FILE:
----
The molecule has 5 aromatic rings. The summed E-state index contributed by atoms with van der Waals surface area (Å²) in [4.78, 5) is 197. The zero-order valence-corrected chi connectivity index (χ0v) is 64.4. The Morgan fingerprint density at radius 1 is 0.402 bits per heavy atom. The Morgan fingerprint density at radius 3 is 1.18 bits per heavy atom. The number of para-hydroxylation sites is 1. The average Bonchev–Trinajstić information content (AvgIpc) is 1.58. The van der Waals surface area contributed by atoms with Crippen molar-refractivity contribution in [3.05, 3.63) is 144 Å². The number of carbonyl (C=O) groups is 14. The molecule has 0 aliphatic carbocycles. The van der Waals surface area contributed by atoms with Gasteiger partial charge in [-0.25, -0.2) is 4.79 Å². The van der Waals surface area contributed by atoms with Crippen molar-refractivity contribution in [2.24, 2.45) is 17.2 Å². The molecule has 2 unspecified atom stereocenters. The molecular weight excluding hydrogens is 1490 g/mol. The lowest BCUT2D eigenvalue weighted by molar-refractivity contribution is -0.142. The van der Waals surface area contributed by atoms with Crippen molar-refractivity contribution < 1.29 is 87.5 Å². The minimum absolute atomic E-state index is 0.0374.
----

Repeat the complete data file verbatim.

The molecule has 5 aromatic rings. The summed E-state index contributed by atoms with van der Waals surface area (Å²) in [4.78, 5) is 197. The zero-order valence-corrected chi connectivity index (χ0v) is 64.4. The Morgan fingerprint density at radius 1 is 0.402 bits per heavy atom. The Morgan fingerprint density at radius 3 is 1.18 bits per heavy atom. The number of para-hydroxylation sites is 1. The average Bonchev–Trinajstić information content (AvgIpc) is 1.58. The van der Waals surface area contributed by atoms with Crippen molar-refractivity contribution in [3.05, 3.63) is 144 Å². The number of carbonyl (C=O) groups is 14. The molecule has 0 aliphatic carbocycles. The van der Waals surface area contributed by atoms with Gasteiger partial charge in [-0.25, -0.2) is 4.79 Å². The van der Waals surface area contributed by atoms with Crippen molar-refractivity contribution in [2.24, 2.45) is 17.2 Å². The molecule has 2 unspecified atom stereocenters. The molecular weight excluding hydrogens is 1490 g/mol. The lowest BCUT2D eigenvalue weighted by molar-refractivity contribution is -0.142. The van der Waals surface area contributed by atoms with Crippen molar-refractivity contribution < 1.29 is 87.5 Å². The minimum absolute atomic E-state index is 0.0374.